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Speckle correlation functions applied to surface plasmons
Speckle correlation functions applied to surface plasmons
Speckle correlation functions applied to surface plasmons
Speckle correlation functions applied to surface plasmons
Speckle correlation functions applied to surface plasmons
Speckle correlation functions applied to surface plasmons
Speckle correlation functions applied to surface plasmons
Speckle correlation functions applied to surface plasmons
Speckle correlation functions applied to surface plasmons
Speckle correlation functions applied to surface plasmons
Speckle correlation functions applied to surface plasmons
Speckle correlation functions applied to surface plasmons
Speckle correlation functions applied to surface plasmons
Speckle correlation functions applied to surface plasmons
Speckle correlation functions applied to surface plasmons
Speckle correlation functions applied to surface plasmons
Speckle correlation functions applied to surface plasmons
Speckle correlation functions applied to surface plasmons
Speckle correlation functions applied to surface plasmons
Speckle correlation functions applied to surface plasmons
Speckle correlation functions applied to surface plasmons
Speckle correlation functions applied to surface plasmons
Speckle correlation functions applied to surface plasmons
Speckle correlation functions applied to surface plasmons
Speckle correlation functions applied to surface plasmons
Speckle correlation functions applied to surface plasmons
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Speckle correlation functions applied to surface plasmons

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Presentation at FOM Veldhoven, a national physics conference

Presentation at FOM Veldhoven, a national physics conference

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  • 1. Speckle correlation functions applied to surface plasmons Frerik van Beijnum Jeroen Sirre Chris Rétif (AMOLF) Martin van Exter
  • 2. Speckle correlation functions applied to surface plasmons
  • 3. What is a speckle correlation function? λ = 532 nm, C=1 λ = 633 nm, C=0
  • 4. What is a speckle correlation function? λ = 532 nm, C=1 λ = 633 nm, C=0 Averaged change of speckle pattern as a function of wavelength or angle
  • 5. The traditional speckle correlation function 3D medium: slab of strongly scattering particles PRL 64, 2788 (1990)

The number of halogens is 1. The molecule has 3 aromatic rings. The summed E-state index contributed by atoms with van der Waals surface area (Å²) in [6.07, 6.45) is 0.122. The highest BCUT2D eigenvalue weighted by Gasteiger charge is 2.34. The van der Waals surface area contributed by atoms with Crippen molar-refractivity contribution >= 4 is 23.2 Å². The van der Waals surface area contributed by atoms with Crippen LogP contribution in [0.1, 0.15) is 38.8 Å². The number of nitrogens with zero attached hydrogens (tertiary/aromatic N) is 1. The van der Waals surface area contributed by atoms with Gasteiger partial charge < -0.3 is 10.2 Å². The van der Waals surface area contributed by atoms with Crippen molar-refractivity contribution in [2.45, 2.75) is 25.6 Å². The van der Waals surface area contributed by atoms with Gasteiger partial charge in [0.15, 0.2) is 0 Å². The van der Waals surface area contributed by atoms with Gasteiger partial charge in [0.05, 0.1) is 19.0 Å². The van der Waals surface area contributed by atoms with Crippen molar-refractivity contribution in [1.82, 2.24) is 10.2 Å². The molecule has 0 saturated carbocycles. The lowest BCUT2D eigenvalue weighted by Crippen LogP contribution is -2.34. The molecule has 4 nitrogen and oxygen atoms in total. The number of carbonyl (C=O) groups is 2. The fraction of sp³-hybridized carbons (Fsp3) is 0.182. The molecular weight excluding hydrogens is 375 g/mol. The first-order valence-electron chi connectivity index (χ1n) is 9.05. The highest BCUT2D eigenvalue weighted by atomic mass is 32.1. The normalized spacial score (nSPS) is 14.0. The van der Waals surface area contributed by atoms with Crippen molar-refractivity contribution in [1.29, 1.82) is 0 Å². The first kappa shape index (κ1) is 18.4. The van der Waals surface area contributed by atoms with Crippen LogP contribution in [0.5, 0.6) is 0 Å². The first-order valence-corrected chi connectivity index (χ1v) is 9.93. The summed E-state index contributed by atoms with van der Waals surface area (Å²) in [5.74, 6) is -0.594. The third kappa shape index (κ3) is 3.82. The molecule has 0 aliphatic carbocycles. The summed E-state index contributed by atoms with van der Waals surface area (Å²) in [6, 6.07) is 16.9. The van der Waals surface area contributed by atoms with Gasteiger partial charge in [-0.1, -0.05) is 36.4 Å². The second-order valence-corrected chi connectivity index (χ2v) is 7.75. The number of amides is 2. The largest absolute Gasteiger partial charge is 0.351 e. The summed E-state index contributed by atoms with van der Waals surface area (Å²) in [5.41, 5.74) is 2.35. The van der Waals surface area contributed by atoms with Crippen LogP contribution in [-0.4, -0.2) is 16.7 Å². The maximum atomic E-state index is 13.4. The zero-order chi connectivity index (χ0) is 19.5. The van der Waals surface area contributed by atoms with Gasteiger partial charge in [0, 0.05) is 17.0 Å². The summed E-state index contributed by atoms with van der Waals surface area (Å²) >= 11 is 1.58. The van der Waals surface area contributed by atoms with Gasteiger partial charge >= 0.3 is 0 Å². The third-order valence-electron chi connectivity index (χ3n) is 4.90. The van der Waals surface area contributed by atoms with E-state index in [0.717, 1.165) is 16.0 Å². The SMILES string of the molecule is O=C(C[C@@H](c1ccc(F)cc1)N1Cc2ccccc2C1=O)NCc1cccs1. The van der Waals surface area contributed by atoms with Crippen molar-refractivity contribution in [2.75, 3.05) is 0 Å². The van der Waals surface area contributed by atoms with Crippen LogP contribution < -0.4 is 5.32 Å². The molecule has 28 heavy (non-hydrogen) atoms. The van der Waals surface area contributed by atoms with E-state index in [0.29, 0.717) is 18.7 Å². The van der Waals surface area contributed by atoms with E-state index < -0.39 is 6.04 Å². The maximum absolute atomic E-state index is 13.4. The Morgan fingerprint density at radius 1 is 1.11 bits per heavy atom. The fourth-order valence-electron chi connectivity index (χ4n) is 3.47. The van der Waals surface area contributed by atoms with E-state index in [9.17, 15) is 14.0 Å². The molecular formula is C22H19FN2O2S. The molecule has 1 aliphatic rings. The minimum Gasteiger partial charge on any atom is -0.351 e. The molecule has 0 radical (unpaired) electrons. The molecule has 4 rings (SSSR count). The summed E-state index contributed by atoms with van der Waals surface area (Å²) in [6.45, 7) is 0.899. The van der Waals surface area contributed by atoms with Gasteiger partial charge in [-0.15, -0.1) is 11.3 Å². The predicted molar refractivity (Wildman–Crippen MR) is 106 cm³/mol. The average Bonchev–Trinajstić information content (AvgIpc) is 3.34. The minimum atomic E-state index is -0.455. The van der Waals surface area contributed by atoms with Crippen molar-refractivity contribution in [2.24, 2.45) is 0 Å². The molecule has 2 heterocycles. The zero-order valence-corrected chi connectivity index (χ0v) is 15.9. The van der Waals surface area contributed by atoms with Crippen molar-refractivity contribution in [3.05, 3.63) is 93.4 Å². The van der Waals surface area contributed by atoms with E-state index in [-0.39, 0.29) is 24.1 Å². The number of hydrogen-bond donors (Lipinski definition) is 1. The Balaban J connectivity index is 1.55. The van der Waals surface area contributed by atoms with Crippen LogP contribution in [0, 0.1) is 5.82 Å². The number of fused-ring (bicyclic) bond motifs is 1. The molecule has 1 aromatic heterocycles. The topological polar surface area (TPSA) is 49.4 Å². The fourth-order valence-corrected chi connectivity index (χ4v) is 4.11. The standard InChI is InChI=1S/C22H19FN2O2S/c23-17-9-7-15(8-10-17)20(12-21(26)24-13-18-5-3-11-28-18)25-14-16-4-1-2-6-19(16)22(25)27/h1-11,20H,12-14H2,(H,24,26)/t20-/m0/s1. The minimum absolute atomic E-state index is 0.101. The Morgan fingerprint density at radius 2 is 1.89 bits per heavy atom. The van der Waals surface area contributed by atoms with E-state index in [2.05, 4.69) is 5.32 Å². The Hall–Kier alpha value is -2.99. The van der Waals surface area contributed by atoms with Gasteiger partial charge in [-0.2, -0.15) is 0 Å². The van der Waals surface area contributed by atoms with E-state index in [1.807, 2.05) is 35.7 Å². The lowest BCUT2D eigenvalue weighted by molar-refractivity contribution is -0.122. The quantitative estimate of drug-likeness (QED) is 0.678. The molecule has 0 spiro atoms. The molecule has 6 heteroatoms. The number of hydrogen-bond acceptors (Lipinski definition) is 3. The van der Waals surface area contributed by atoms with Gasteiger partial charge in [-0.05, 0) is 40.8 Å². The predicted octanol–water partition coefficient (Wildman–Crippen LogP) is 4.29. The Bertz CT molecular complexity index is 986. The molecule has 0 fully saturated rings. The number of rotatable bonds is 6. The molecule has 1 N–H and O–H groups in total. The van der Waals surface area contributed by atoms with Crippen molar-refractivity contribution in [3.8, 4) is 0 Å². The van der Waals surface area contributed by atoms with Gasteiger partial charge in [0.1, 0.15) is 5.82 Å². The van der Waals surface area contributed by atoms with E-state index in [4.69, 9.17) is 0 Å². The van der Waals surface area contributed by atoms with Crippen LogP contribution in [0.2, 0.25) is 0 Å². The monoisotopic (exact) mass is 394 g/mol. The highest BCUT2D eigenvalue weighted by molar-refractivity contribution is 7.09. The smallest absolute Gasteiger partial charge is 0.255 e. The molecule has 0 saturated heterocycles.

• 6. The traditional speckle correlation function 3D medium: slab of strongly scattering particles PRL 64, 2788 (1990) Compared to the complexity of the disorder the correlation function is simple
  • 7. Speckle correlation functions applied to surface plasmons
  • 8. A surface plasmon polariton (SPP) Image from: Nature 424, 824 (2004) Surface wave Suffers from absorption, propagates typically 10-50 µm Subwavelength holes excite surface plasmons
  • 9. Surface plasmons in ordered systems - holes excite surface plasmons - direct transmission - More than ten years of research to understand and apply extraordinary optical transmission Nature 391, 667 (1998)
  • 10. Surface plasmons in ordered systems - holes excite surface plasmons - direct transmission - More than ten years of research to understand and apply extraordinary optical transmission Nature 391, 667 (1998) Compared to the simplicity of the structure the understanding the transmission spectrum is complicated
  • 11. How to apply correlation functions to surface plasmons? Interesting and new: two transmission processes, direct (black) and surface plasmon assisted (red)
  • 12. Are speckles seen in transmission? Very faint speckle pattern Intensity normalized to peak transmission OL 36, 3666 (2011)
  • 13. Does the speckle change with wavelength?
  • 14. Does the speckle change with wavelength?
  • 15. Does the speckle change with wavelength?
  • 16. Why do the speckles only change slightly? Different result than for 3D media
  • 17. How does the speckle correlation function change with hole density?
  • 18. Surface plasmon contribution increases with density
  • 19. Simple model for correlation function Distance between holes hole i hole j
  • 20. Simple model for correlation function scattering loss hole i hole j
  • 21. Simple model for correlation function absorption hole i hole j
  • 22. Simple model for correlation function phase acquired hole i hole j
  • 23. Simple model for correlation function hole i hole j
  • 24. Correlation width can be separated in scattering and absorption Scattering reduces the propagation length by a factor 5 Measured cross section is roughly a fifth of the hole diameter Absorption agrees with theory
  • 25. The plasmon contribution vanishes at low density One parameter fit describes data Last data point deviates again. Deviations from model are expected at high densities (hole per squared wavelength).
  • 26. Conclusions <ul><li>We applied correlation functions to surface plasmons </li></ul><ul><li>Direct and indirect contribution can be separated </li></ul><ul><li>Hole density is a crucial parameter </li></ul><ul><li>Simple model describes data for medium and low densities </li></ul>Accepted for publication in PRB

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